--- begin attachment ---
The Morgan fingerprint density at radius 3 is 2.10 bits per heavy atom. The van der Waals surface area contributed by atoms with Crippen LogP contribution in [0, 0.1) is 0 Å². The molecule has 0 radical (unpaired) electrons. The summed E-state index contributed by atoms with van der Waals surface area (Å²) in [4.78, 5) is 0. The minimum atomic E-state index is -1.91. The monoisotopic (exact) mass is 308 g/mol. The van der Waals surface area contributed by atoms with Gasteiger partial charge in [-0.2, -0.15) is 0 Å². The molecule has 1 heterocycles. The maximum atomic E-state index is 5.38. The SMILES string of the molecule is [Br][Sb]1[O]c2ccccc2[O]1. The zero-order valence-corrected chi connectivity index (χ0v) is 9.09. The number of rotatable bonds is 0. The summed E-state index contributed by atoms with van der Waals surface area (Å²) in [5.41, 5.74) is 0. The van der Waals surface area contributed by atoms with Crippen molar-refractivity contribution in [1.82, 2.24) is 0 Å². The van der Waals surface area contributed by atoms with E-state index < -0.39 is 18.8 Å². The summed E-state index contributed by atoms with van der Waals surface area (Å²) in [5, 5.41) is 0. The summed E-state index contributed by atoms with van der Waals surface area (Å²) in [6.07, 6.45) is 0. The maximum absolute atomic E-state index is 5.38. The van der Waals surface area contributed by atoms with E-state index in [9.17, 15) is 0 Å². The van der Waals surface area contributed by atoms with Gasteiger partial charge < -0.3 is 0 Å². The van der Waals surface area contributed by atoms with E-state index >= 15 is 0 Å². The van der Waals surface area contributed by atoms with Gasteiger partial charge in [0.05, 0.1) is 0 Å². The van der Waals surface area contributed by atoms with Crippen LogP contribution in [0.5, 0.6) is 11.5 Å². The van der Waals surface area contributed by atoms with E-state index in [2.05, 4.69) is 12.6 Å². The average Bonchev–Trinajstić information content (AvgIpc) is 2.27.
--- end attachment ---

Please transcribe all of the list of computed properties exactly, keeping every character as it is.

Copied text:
The Morgan fingerprint density at radius 3 is 2.10 bits per heavy atom. The van der Waals surface area contributed by atoms with Crippen LogP contribution in [0, 0.1) is 0 Å². The molecule has 0 radical (unpaired) electrons. The summed E-state index contributed by atoms with van der Waals surface area (Å²) in [4.78, 5) is 0. The minimum atomic E-state index is -1.91. The monoisotopic (exact) mass is 308 g/mol. The van der Waals surface area contributed by atoms with Gasteiger partial charge in [-0.2, -0.15) is 0 Å². The molecule has 1 heterocycles. The maximum atomic E-state index is 5.38. The SMILES string of the molecule is [Br][Sb]1[O]c2ccccc2[O]1. The zero-order valence-corrected chi connectivity index (χ0v) is 9.09. The number of rotatable bonds is 0. The summed E-state index contributed by atoms with van der Waals surface area (Å²) in [5.41, 5.74) is 0. The van der Waals surface area contributed by atoms with Crippen molar-refractivity contribution in [1.82, 2.24) is 0 Å². The van der Waals surface area contributed by atoms with E-state index < -0.39 is 18.8 Å². The summed E-state index contributed by atoms with van der Waals surface area (Å²) in [5, 5.41) is 0. The summed E-state index contributed by atoms with van der Waals surface area (Å²) in [6.07, 6.45) is 0. The maximum absolute atomic E-state index is 5.38. The van der Waals surface area contributed by atoms with E-state index in [9.17, 15) is 0 Å². The van der Waals surface area contributed by atoms with Gasteiger partial charge < -0.3 is 0 Å². The van der Waals surface area contributed by atoms with E-state index >= 15 is 0 Å². The van der Waals surface area contributed by atoms with Gasteiger partial charge in [0.05, 0.1) is 0 Å². The van der Waals surface area contributed by atoms with Crippen LogP contribution in [0.5, 0.6) is 11.5 Å². The van der Waals surface area contributed by atoms with E-state index in [2.05, 4.69) is 12.6 Å². The average Bonchev–Trinajstić information content (AvgIpc) is 2.27.